The thing is, Posey wasn’t even alone. Look at Brandon Crawford trotting in from shortstop in the above clip, as if trying to delay his arrival. Maybe Crawford’s just not a fighter. Or maybe it’s a collective anti-Strickland sentiment, almost as if the guy had been making clubhouse pronouncements about his intention to get Harper, even in the face of veteran teammates advising him against it.
Which, given Strickland’s reputation, wouldn’t be surprising. It all jumbles together in one inane stew that, no matter which angle one chooses, doesn’t look good for the Giants.
Update (5/30): Fox’s Ken Rosenthal suggests that Posey and Strickland may have had an understanding wherein Posey intentionally lay back to let things play out. This would explain a lot of things. Still, it doesn’t account for Posey’s complete lack of movement (were he prepared to act engaged while not actually engaging, one would expect that he’d try to sell it at least a little), nor the fact that Harper’s charge was decidedly unlikely in the first place.
6 thoughts on “Hats Off To (Bryce) Harper: Ill-Considered HBP Spawns Ill-Considered Response to Ill-Considered Mound Charge”
Has there ever been a fight where the teams just sat on the bench and let two guys go at it, hockey style? I mean, if the Giants thought this was all on Strickland, they could have just stood by and let Harper pummel him, right? I guess the question is, would the Nats have done similarly? (I suspect not, since their guy had to stand there and take the first shot.)
I’ve never heard of such a thing happening. Even when Reggie Smith went into the stands in Candlestick in ’81 a couple Dodgers raced up after him. Leaving teammates to handle matters on their own is simply not an option.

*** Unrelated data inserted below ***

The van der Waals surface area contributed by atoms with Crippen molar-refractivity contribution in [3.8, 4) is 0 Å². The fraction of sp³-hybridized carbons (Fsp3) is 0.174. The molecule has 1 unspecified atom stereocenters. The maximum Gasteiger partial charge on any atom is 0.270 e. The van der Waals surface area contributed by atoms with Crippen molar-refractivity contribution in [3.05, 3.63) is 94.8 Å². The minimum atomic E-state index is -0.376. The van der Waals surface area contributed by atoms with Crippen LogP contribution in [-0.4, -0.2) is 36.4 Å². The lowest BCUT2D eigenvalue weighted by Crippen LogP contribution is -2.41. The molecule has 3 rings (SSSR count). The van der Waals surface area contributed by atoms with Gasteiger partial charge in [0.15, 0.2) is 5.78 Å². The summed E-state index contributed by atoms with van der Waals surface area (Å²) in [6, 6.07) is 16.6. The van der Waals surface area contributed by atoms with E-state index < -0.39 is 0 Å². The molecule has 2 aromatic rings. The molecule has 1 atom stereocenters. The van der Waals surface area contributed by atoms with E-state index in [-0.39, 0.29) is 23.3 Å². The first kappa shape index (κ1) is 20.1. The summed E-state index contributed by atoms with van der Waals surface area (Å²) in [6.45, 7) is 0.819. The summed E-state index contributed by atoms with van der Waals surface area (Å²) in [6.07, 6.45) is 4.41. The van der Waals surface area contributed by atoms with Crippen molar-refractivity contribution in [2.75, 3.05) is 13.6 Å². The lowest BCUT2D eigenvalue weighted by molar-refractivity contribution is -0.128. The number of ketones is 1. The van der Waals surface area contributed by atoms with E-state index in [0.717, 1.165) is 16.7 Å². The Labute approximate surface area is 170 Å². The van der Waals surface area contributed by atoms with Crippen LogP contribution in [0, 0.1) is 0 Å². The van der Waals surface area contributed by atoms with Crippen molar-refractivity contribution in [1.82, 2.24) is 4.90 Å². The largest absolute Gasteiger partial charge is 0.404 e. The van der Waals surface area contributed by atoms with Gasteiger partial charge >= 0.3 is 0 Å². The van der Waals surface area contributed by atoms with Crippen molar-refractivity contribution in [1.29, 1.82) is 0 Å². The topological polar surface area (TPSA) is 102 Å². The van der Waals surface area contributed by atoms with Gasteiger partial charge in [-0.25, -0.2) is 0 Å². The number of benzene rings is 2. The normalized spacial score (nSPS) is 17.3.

People have suggested that the best way to curb baseball fights is to ban teammates from getting involved, a la hockey, and I think they’re right. For the most part, baseball players don’t really want to fight. They know that they can go out there, make a statement and be separated from their opponent before more than one punch can be thrown. If left to their own devices, very few guys would seize a chance to go mano-a-mano with a pitcher, undisturbed.
On the flip side, would a third man in rule that reduced mound-charging result in more intentional HBPs, since there’d be no other way to really express displeasure at being drilled in the first place? I mean, if Harper knew his teammates weren’t allowed to join the fight and he’d be taking on Strickland one-on-one, and chose not to do it, that wouldn’t stop him from being pissed and wanting some kind of revenge. (Actually, in Harper’s case, he might have done it anyway.)
But I wonder if the prerequisite for banning players from leaving the bench or their positions is going to be a serious injury in a brawl? (The, “We won’t install a traffic light at that intersection until someone dies” excuse.) I know there have been some close calls, but I can’t think of anyone’s career or even season ending as a result of such a fight.
In a world where only two players were allowed to fight, I imagine that pitchers would end up more accountable within their own clubhouses on account of teammates getting drilled on behalf of guys who were unable/unwilling to charge the mound.
That said, it’s not like mound-charging or fights (the real kind, like yesterday’s) are such an epidemic that the rules need alteration. And lord knows we don’t need to see any more intentional HBPs than is utterly necessary.
It occurred to me also that perhaps Posey and Strickland had a prior conversion. “If he charges the mound, just let him come.” That would explain Posey vague answer. Or it could be as you said, Posey was not pleased.
I’m glad you pointed out that Harper did some pointing and yelling after the 2nd home run. Most of the comments/articles leave that part out, but I think that was a big part of Strickland’s grudge.
Both the scenarios that make the most sense to me involve prior conversation between Strickland and Posey (and maybe others). If that’s the case, the primary question has to do with whether the rest of the Giants approved. My guess: they did not approve.